In 1926, Hu Die was assigned a leading role in the film Qiushan yuan (Autumn Fan's Sorrow). That same year, she switched to another company and made several films, including Fuqi zhi mimi (A Husband and Wife's Secret) and Bai she zhuan (Legend of the White Snake). Afterward, she joined the Star Motion Picture Company. Under the able management of Zhang Shichuan, this company continued to expand, and its growth was due in part to the popularity of her films.
In a few years, Hu Die was a celebrity in the Chinese film world, and one of its most highly paid actresses. Her movies were highly acclaimed by critics. Many writers attribute her success to beauty and talent, but she was also a dedicated worker who brought a higher level of sophistication to her performances. Though most of her films were based on simple themes—historical plays or family issues—her mastery of the art won audience and critical applause.
Hu Die's career spanned two different periods in the history of motion pictures—from silent films to sound. In 1931, she was one of the first actresses who played in a sound film in China. She reached the pinnacle of her career in 1935 when her picture Zimui hua (Two Sisters) brought her the accolade, "Movie Queen of China."
In February 1935, Hu Die was chosen to represent China at an international film congress in Moscow, organized by the Soviets. She then visited Western Europe. The following year, she married Eugene Penn (Pan Yousheng), a Shanghai manufacturer. His company later specialized in the making of enamelware with a butterfly trademark, and Hu Die helped promote the product.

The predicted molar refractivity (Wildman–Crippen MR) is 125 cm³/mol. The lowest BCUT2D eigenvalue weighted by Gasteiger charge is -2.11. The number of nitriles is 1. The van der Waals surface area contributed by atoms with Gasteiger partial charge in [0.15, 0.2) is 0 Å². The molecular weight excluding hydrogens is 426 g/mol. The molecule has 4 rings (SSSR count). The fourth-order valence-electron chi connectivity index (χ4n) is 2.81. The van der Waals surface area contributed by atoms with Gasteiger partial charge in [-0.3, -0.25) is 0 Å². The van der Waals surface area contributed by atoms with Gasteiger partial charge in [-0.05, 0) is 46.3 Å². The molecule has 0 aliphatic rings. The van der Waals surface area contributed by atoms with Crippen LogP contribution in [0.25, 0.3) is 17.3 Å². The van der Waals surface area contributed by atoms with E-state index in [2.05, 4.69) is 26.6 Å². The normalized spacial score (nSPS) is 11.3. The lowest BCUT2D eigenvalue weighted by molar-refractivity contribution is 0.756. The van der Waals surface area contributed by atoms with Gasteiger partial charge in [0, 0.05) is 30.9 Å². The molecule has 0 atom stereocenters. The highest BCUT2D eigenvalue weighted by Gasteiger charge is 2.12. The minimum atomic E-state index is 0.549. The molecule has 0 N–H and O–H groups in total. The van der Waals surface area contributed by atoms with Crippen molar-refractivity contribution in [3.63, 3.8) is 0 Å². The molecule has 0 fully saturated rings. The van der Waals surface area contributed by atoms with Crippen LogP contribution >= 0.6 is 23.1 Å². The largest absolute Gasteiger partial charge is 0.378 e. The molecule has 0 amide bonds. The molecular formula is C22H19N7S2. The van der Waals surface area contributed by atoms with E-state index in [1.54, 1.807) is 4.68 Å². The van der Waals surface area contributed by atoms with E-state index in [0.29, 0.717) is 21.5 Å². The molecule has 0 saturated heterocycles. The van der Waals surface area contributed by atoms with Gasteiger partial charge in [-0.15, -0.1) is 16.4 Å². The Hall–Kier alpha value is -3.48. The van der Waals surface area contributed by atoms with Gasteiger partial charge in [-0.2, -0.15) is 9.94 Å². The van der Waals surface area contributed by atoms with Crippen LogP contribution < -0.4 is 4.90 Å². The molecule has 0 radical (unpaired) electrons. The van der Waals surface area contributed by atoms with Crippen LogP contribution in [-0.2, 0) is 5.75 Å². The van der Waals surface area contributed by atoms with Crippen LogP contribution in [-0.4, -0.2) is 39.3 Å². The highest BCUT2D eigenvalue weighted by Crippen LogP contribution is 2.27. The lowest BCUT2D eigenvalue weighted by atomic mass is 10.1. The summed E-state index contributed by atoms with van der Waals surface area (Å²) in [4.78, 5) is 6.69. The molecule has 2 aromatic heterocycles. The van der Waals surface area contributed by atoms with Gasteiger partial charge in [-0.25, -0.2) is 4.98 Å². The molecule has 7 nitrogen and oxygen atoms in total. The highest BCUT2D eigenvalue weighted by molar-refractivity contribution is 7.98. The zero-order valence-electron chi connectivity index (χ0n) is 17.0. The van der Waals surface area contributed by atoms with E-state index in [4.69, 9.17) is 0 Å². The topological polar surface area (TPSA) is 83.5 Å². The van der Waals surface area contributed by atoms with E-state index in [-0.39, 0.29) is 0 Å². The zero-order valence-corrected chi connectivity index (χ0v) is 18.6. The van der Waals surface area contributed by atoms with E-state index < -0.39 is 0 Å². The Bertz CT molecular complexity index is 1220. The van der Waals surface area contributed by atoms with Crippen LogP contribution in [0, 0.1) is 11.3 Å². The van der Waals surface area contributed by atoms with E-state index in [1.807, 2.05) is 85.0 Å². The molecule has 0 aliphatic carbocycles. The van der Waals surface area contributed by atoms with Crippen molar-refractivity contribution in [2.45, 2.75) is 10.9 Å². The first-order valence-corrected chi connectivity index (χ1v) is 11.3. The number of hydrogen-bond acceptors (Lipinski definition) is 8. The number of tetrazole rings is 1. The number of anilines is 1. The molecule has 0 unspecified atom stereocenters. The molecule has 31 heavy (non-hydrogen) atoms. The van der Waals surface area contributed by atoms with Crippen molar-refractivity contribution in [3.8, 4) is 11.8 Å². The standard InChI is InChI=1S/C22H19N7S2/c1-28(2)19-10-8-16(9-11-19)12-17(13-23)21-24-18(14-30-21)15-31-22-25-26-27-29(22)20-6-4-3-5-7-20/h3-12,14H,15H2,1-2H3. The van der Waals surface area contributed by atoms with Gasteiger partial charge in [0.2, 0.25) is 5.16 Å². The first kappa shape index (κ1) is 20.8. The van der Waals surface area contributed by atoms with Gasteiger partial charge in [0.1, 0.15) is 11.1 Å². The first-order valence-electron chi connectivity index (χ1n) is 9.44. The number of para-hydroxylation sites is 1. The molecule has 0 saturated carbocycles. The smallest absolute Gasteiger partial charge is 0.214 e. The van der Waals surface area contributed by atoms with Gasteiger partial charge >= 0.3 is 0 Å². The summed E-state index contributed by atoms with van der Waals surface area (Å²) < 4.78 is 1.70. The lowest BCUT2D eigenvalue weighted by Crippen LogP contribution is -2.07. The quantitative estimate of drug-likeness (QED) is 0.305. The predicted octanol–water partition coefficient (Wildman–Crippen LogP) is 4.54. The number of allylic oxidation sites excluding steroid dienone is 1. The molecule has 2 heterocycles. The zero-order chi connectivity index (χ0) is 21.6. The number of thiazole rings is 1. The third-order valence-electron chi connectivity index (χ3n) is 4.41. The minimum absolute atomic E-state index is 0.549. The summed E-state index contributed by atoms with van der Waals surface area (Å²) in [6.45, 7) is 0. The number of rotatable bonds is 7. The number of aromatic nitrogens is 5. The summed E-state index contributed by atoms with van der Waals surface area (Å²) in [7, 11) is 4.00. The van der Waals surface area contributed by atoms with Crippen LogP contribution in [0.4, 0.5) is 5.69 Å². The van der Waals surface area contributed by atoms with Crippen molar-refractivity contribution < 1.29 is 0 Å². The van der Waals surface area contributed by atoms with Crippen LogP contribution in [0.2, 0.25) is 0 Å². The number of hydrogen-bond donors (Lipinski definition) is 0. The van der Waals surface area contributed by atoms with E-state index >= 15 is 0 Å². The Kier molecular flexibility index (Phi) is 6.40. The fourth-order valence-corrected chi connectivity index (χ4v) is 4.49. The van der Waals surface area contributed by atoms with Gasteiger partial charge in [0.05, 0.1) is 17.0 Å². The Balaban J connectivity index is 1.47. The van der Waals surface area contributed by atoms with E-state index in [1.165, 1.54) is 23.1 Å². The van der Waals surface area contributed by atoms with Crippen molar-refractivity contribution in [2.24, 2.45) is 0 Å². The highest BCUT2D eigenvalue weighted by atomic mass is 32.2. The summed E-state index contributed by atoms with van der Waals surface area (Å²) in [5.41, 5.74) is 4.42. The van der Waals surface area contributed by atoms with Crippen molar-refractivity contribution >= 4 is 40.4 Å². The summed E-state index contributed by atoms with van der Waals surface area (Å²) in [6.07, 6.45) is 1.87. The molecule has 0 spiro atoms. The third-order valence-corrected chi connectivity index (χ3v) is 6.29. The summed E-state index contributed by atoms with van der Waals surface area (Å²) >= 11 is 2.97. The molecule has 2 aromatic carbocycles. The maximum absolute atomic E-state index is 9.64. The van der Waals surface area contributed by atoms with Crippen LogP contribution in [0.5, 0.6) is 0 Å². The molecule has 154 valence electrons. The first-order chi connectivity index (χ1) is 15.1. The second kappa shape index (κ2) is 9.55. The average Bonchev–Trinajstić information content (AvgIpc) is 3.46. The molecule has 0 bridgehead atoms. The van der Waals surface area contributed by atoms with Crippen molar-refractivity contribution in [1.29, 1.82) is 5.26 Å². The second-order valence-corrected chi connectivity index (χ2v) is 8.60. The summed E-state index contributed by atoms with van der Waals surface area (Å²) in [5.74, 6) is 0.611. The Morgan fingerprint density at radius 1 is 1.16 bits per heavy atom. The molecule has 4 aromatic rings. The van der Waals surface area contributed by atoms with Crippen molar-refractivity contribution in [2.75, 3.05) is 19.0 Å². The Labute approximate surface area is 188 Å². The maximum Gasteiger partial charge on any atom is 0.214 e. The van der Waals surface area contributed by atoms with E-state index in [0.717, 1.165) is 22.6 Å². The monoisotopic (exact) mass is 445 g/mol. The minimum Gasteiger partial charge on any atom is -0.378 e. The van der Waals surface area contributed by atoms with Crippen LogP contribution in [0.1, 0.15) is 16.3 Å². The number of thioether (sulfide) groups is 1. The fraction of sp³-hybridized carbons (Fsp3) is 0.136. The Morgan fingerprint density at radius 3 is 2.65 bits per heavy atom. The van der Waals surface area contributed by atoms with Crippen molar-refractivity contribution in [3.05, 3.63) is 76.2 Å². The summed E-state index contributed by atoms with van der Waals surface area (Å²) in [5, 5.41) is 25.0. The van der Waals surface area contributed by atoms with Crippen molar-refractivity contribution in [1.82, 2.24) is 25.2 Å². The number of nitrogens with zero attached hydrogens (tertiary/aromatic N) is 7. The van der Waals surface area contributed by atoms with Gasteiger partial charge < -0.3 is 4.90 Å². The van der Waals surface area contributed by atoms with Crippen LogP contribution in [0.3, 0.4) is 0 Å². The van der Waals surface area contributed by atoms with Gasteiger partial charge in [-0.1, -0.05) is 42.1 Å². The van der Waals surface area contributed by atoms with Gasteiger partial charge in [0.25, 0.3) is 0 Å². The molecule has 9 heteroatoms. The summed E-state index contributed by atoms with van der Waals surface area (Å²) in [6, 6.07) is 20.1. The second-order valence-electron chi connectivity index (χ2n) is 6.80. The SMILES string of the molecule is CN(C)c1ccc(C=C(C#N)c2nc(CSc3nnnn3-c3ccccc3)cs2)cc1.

The couple left for the British colony of Hong Kong after the outbreak of the Second Sino-Japanese War in 1937. When Japan occupied the colony in December 1941, Japanese authorities put Hu Die under close watch and tried to persuade her to make propaganda films. She demurred and succeeded in escaping. She and Penn fled to Chongqing, Sichuan, where they stayed until the end of the war. In this period, she appeared in one film, Jianguo zhilu (The Way of a Nation).
After the war, Hu Die and her husband returned to Shanghai. On the eve of the Communist takeover, they relocated to Hong Kong where Penn ran his own manufacturing company. Between 1948 and 1958, Hu Die worked side by side with her husband, promoting his business. When Penn died in 1958, Hu Die returned to the screen. Two years later, she won the Best Actress award at the Asian Film Festival for her role in Houmen (Back Door). She played supporting roles in a few more films before her retirement in 1966. Hu Die moved to Taiwan in 1967 and remained there for eight years. After her children settled in Canada, she moved to Vancouver to live with them.
Hu Die's memoirs were published in 1986. That same year, she was presented with a Special Achievement award at the Taiwan Golden Horse Film Festival, but her health was failing, and she could not make the trip. Hu Die suffered a stroke and died in 1989, at age 81. The story of her success has become legend, inspiring a generation of young girls to seek careers in the film world.
Feng, Li. Yinhou Hu Die (Hu Die the Movie Queen). Beijing: Zhongguo wenlian, 1997.
Hu Die. Hu Die huiyilu (Memoirs of Hu Die). Beijing: Xinhua chubanshe, 1987.
Zheng, Renjia. "Hu Die," in Chuan-chi wen-hsueh, Taiwan (Zhuanji wenxue). Vol. LIV, no. 6. June 1989, pp. 146–150.
"Hu Tieh." Biographical Dictionary of Republican China. Edited by Howard L. Boorman and Richard C. Howard. NY: Columbia University Press, 1968. Vol. II, pp. 154–155.
Henry Y.S. Chan , Associate Professor of History, Moorhead State University, Moorhead, Minnesota